Guardians can only be appointed for children under 18. A guardian has parental responsibility (PR) for the child. This means that the guardian can make important decisions about the child’s life in areas such as medical treatment and education. A person who does not have PR, but who has care of a child, has only a limited legal right to do what is reasonable in all the circumstances to safeguard or promote the child’s welfare.
If both parents of a child die without appointing guardians, only the court can appoint a guardian. If the parents simply agree informally with friends and relatives who will look after the child if they die, nobody will have PR for the child unless:
- The court appoints a guardian.
- The court makes an adoption order.
- A step-parent acquired PR while married to one of the parents.
Who can appoint guardians?
Only the following can appoint guardians:
- A parent with PR for a child. A mother automatically has PR for her child when the child is born, but a father who is not married to the child’s mother does not automatically have it (although he would have it once he is registered as the father on the birth certificate).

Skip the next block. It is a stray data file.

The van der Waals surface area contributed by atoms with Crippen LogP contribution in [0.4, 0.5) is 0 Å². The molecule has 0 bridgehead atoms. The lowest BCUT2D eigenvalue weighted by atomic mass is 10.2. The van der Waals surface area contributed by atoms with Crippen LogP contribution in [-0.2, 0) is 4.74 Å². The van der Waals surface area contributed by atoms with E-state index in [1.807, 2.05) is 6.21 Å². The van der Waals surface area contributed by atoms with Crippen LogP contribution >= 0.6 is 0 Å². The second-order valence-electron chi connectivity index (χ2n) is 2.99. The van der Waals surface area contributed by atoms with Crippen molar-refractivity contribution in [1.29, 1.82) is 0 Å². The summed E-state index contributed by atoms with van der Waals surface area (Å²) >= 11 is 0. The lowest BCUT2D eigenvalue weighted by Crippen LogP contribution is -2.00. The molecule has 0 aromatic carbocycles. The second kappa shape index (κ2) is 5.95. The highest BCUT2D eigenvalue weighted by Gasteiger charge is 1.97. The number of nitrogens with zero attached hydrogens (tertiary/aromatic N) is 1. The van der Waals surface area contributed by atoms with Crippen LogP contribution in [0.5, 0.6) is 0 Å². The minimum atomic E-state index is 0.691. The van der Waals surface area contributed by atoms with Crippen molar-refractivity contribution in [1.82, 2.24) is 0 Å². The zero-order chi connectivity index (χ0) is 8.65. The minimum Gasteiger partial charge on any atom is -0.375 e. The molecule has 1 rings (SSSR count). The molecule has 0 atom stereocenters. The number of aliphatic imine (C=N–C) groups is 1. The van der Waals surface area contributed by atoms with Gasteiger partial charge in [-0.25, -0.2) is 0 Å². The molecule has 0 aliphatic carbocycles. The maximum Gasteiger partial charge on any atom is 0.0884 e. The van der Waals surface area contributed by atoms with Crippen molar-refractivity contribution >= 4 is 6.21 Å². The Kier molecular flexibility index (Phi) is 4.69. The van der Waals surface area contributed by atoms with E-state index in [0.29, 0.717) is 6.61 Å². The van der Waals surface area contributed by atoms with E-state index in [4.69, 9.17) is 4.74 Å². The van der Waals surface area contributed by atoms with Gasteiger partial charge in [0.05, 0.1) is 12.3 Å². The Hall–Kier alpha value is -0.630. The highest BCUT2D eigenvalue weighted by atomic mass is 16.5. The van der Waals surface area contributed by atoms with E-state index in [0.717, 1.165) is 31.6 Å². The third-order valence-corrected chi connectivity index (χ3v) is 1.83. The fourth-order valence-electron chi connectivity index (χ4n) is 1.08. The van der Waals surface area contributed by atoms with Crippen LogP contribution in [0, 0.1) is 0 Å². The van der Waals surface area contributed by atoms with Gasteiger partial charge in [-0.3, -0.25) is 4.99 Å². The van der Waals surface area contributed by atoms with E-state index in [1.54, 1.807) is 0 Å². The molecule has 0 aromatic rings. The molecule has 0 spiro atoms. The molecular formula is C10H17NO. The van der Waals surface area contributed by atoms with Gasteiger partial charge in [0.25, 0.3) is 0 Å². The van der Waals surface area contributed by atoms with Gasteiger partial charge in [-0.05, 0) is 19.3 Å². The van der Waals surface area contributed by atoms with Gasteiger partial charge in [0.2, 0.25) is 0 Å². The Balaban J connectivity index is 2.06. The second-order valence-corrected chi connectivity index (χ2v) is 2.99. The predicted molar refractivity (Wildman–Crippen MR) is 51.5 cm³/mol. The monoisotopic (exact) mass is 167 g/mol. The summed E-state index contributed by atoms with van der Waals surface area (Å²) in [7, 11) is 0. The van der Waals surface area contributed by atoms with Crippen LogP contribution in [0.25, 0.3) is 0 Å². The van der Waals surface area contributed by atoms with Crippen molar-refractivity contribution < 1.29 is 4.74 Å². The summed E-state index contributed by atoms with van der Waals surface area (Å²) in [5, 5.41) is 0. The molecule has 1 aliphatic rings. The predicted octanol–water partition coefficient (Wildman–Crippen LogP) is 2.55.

- A guardian (that is, an individual whose appointment as guardian has become effective).
- A special guardian.
- The court (specifically, the Family Division of the High Court).
Who can be a guardian?
Only individuals can be guardians (and not, for example, trust companies). It is possible to appoint more than one guardian and parents often choose to appoint a married couple as joint guardians.
When does the appointment take effect?
An appointment of a guardian usually takes effect on the death of the person who made it (appointor) if no parent has PR for the child. If the only reason that the appointment does not take effect on the appointor’s death is that there was a surviving parent with PR, the appointment takes effect when the child no longer has a surviving parent with PR.
Therefore, it is necessary to coordinate appointments made by each of the child’s parents.